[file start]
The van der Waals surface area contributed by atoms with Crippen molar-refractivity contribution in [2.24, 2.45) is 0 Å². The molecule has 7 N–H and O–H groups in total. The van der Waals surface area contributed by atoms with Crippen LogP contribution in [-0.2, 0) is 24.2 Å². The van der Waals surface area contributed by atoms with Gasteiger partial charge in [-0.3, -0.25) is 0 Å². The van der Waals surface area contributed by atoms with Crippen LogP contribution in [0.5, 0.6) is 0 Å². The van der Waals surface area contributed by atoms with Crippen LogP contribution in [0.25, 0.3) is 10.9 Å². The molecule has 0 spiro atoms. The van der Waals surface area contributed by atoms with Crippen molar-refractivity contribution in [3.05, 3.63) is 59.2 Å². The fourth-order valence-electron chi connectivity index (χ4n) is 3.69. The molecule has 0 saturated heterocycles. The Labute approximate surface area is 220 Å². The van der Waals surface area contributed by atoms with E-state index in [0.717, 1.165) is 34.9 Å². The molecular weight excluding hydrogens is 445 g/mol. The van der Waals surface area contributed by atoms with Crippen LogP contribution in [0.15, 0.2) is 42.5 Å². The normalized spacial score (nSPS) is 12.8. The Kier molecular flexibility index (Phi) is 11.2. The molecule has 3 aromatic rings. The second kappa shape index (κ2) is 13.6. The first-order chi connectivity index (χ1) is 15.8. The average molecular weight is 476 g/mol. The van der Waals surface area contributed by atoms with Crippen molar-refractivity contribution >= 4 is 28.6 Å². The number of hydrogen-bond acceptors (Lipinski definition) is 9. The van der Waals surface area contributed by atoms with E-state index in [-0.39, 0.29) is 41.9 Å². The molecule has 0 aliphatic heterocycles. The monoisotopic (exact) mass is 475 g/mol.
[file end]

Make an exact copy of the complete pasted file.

The van der Waals surface area contributed by atoms with Crippen molar-refractivity contribution in [2.24, 2.45) is 0 Å². The molecule has 7 N–H and O–H groups in total. The van der Waals surface area contributed by atoms with Crippen LogP contribution in [-0.2, 0) is 24.2 Å². The van der Waals surface area contributed by atoms with Gasteiger partial charge in [-0.3, -0.25) is 0 Å². The van der Waals surface area contributed by atoms with Crippen LogP contribution in [0.5, 0.6) is 0 Å². The van der Waals surface area contributed by atoms with Crippen LogP contribution in [0.25, 0.3) is 10.9 Å². The molecule has 0 spiro atoms. The van der Waals surface area contributed by atoms with Crippen molar-refractivity contribution in [3.05, 3.63) is 59.2 Å². The fourth-order valence-electron chi connectivity index (χ4n) is 3.69. The molecule has 0 saturated heterocycles. The Labute approximate surface area is 220 Å². The van der Waals surface area contributed by atoms with E-state index in [0.717, 1.165) is 34.9 Å². The molecular weight excluding hydrogens is 445 g/mol. The van der Waals surface area contributed by atoms with Crippen LogP contribution in [0.15, 0.2) is 42.5 Å². The normalized spacial score (nSPS) is 12.8. The Kier molecular flexibility index (Phi) is 11.2. The molecule has 3 aromatic rings. The second kappa shape index (κ2) is 13.6. The first-order chi connectivity index (χ1) is 15.8. The average molecular weight is 476 g/mol. The van der Waals surface area contributed by atoms with Crippen molar-refractivity contribution >= 4 is 28.6 Å². The number of hydrogen-bond acceptors (Lipinski definition) is 9. The van der Waals surface area contributed by atoms with E-state index in [-0.39, 0.29) is 41.9 Å². The molecule has 0 aliphatic heterocycles. The monoisotopic (exact) mass is 475 g/mol.